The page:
During the spring of 2012, photojournalist Jakob Schiller, accompanied members of the Granite Mountain Hotshots as they battled the Whitewater-Baldy Complex Fire in New Mexico’s Gila National Forest. Schiller’s raw and vivid imagery of the Hotshots crew can be seen in his story Photos: On the Ground at the Start of Fire Season Prescott Fire Chief Dan Fraijo said the firefighters that perished also worked for the city’s fire department. "We're devastated," Fraijo said late Sunday. "We just lost 19 of the finest people you'll ever meet." 

Monday evening, the city of Prescott released the names of the firefighters who died. They are:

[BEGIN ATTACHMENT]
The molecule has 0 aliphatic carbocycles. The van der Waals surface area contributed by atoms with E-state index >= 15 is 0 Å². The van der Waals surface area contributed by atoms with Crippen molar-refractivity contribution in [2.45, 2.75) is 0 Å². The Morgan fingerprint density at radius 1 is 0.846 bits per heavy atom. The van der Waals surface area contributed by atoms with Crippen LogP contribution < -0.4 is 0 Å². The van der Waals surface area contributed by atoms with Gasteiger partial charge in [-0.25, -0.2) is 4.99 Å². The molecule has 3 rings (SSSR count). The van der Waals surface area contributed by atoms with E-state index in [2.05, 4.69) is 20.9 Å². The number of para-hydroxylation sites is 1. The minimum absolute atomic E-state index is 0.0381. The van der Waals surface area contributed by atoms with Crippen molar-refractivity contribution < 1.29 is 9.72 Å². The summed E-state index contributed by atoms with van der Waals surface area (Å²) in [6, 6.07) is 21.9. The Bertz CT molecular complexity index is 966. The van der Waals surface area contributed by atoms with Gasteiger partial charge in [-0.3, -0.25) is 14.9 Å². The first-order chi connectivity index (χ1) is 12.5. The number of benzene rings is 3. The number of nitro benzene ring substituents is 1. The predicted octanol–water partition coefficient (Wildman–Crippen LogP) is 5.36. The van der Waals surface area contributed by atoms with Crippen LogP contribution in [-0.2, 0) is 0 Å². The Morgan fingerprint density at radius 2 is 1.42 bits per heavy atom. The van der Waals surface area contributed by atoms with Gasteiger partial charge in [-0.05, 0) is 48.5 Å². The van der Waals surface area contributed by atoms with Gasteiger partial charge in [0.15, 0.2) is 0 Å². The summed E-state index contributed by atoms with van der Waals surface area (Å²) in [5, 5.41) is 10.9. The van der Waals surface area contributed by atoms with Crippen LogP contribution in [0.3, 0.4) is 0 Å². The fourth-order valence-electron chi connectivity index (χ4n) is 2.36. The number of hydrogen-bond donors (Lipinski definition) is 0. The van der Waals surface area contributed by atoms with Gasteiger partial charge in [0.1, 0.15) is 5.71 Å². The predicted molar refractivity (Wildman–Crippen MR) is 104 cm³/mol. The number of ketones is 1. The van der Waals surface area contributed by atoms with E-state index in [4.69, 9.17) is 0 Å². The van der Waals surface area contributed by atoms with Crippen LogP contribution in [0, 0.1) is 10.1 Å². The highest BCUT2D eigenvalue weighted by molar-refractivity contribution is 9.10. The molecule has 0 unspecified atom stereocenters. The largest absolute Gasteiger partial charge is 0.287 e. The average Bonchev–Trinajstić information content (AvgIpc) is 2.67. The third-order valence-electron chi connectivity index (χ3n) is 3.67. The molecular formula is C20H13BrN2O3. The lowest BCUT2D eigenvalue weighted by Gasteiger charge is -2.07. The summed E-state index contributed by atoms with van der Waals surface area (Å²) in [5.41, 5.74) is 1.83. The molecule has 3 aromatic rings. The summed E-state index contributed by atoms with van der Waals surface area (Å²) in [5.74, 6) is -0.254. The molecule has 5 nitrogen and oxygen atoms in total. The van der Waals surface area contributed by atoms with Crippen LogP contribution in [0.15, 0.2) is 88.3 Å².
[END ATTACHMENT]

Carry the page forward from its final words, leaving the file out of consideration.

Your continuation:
Andrew Ashcraft, 29 | Kevin Woyjeck, 21 | Anthony Rose, 23 | Eric Marsh, 43 | Christopher MacKenzie, 30 | Robert Caldwell, 23 | Clayton Whitted , 28 | Scott Norris, 28 | Dustin Deford, 24 | Sean Misner, 26 | Garret Zuppiger, 27 | Travis Carter, 31 | Grant McKee, 21 | Travis Turbyfill, 27 | Jesse Steed, 36 | Wade Parker, 22 | Joe Thurston, 32 | William Warneke, 25 | John Percin, 24 

Photo: NMBR wildland photography archive image ©JakeQuiñones/NMBR